By: Ally Condie
ARC received from publisher for review
Summary (from Goodreads): Cassia has always trusted the Society to make the right choices for her: what to read, what to watch, what to believe. So when Xander’s face appears on-screen at her Matching ceremony, Cassia knows with complete certainty that he is her ideal mate . . . until she sees Ky Markham’s face flash for an instant before the screen fades to black.
The Society tells her it’s a glitch, a rare malfunction, and that she should focus on the happy life she’s destined to lead with Xander. But Cassia can’t stop thinking about Ky, and as they slowly fall in love, Cassia begins to doubt the Society’s infallibility and is faced with an impossible choice: between Xander and Ky, between the only life she’s known and a path that no one else has dared to follow.
My Review: I’ve had this book sitting on my shelf for quite some time. I started it back in July. I had just finished re-reading The Hunger Games and Catching Fire in preparation for Mockingjay. About a quarter of the way through the book I stopped reading. I realized that I was reading it with a violent-out-to-get-you-government filter. And Matched just wasn’t doing it for me. So, I put it away for awhile to get in the mood. (I think also some of the hype was getting to me, and there was no way it was going to live up to it).
So, during the Christmas/New Years break that I had from work, I picked it up again. And I absolutely loved it.
It was different than The Hunger Games series in that it isn’t nearly as brutal or bloody. As with most dystopian novels, Cassia’s Society is all about control. However, The Society has created an illusion that through their control everyone is living at their highest potential. There is never a need for fear or sadness because everything is so strictly monitored. Their world is not cluttered with information because their books, movies, and songs are carefully selected. Citizen’s food is given in specific portions and with nutritional value to optimize the health of every person. And, of course, matches are selected based on the compatibility of each party for maximized happiness.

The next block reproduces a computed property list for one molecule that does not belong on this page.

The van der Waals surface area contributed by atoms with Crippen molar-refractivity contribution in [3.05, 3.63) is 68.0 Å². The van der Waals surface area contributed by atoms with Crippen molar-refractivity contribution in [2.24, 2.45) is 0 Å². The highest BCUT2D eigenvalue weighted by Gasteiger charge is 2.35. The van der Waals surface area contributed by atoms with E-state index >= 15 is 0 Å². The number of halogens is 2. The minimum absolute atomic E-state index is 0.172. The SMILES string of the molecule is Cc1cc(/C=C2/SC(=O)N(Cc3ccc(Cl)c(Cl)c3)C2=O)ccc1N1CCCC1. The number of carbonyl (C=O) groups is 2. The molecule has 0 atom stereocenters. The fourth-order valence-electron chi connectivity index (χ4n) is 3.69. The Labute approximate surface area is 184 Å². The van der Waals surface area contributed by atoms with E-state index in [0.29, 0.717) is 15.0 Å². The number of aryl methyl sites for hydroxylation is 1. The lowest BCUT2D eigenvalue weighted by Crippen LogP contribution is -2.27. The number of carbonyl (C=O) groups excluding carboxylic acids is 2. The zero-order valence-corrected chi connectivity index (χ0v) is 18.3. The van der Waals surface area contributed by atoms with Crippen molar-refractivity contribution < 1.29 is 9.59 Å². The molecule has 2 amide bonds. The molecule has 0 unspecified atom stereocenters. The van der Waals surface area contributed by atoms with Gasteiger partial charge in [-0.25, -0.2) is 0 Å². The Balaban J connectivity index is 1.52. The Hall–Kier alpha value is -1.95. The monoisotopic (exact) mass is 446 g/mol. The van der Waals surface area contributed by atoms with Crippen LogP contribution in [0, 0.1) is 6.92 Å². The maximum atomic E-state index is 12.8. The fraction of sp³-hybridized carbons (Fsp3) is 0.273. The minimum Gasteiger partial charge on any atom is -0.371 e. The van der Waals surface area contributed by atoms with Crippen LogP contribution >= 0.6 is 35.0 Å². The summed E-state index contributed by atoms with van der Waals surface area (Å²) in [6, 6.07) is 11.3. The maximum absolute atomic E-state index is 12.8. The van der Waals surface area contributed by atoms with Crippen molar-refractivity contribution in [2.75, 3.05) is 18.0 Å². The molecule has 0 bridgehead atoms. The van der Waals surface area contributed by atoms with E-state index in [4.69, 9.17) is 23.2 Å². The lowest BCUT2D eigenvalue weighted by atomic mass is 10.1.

Is Cassia’s Society so different from our own? In our efforts to create a healthy society have we overstepped our bounds? I’m thinking of recent lawsuits against McDonalds for causing obesity. Or the laws passed in recent years to ban trans fats from restaurants in California and New York. While I obviously feel that eating healthy is important, at what point do we take away individual freedom and responsibility because “we know better”?
One of my favorite parts of the book comes when Cassia realizes that the world in which she lives no longer values creation. Quoting from my uncorrected proof copy:
“Standing there looking at my work, however, I realize that all my family has ever done is sort. Never create. My father sorts old artifacts like my grandfather did; my great-grandmother sorted poems. My farmlander grandparents plant seeds and tend crops, but everything they grow has been assigned by the Officials. Just like the things my mother grows at the Aboretum.”
Now, I’ve never been one for poetry. I don’t know that I have the type of mind that can truly appreciate it. However, I do love music, and books, and the ability that I have to speak my mind however I wish.
Without belaboring the point, this book gave me quite a bit to think about. I know many people will like the book for the romance. Frankly, both boys are a great fit for Cassia in different ways, so the love triangle really isn’t about pitting one against the other (a la Twilight). Cassia’s parents are pretty flat, as are her friends. We don’t really get much into the heads of other characters besides Cassia and Xander. I am not entirely sure if that was intentional to show that over time people have really become devoid of original thought.
Therefore, count me among the many that will be eagerly awaiting Crossed when it comes out in November.
Drugs and Alcohol: None
Reading Challenges: Dystopia Challenge